The last day of June marks the end of the financial year in Australia, and editors and clients are either putting a freeze on commissions or are hurriedly trying to spend their budget. I deliberately set my income target lower this month in an attempt to bring back some balance into my life, and for the most part, it worked. But happily, my invoice total for the month was the most it’s ever been. And if you've been following my blog over the past few months, you'll be glad to know I got my cake!
I went into May after a busy April determined to take things easy - not send out too many pitches and dedicate some time to thinking about a creative project I could take on. The beauty of being a fairly established freelance writer is that work tends to flow in, but it's meant that I've found it hard to carve out non-work time. Despite this, I'm still feeling really positive about my writing and I've had an absolutely bumper month income-wise.
Even though I have written before about how it's possible to be a part time freelance writer, I have to be honest and say that this month I've found it really tough. I've only worked about three days a week, but it's been hard to fit all my work in. I had a press trip to Queensland in the middle of the month and five days later I headed off to present at The Launceston Freelance Festival. Those kind of opportunities are amazing, but there's been very little fat in my schedule in April, so it threw things out a bit. Or actually, a lot.
All through March I wondered what I was going to be writing in this end of month round up. In the middle of the month, I was nowhere near my income target and I felt that a lot of the exciting business plans that I had dreamt up at the end of 2017 were getting left behind because I needed to use the time I had to work, rather than to build a business.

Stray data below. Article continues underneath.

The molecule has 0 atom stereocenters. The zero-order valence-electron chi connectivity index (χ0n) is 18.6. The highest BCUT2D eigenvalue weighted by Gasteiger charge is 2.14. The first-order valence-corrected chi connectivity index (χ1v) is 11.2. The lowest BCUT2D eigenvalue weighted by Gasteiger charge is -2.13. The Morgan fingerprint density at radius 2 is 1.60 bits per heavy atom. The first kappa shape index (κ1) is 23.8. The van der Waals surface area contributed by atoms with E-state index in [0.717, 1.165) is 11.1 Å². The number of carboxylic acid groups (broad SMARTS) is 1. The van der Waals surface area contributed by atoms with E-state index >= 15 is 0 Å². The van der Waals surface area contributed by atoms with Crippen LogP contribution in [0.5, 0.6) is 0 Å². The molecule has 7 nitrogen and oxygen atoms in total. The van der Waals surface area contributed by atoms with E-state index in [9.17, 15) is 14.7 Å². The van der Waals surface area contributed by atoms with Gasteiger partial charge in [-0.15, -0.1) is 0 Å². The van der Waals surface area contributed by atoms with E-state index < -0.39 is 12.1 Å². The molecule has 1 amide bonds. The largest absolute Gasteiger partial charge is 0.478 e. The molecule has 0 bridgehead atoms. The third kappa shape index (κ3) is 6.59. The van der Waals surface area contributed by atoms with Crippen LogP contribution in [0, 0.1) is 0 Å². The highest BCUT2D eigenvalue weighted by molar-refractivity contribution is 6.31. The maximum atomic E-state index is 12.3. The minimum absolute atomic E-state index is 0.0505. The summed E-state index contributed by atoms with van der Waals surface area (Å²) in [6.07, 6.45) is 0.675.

None of us know what life has in store, but when you’re a freelancer, you never quite know what work has in store for you either. By the middle of February I had hit my income target, but I was also grappling with the idea of pulling out of writing a commissioned article on a very difficult topic. My family and work situation changed at the end of the month, meaning I’ve had to re-evaluate the time I can dedicate to my freelance business.
After a hectic November and fairly busy December, January was really quiet for me. I didn’t feel much like pitching, instead I wanted to hang out with my family and have some down time. Towards the end of the month I started pitching, because I realised that even though I had invoiced for a good amount of money, not having lots of commissions means that a few months down the track, my bank account will take a big hit.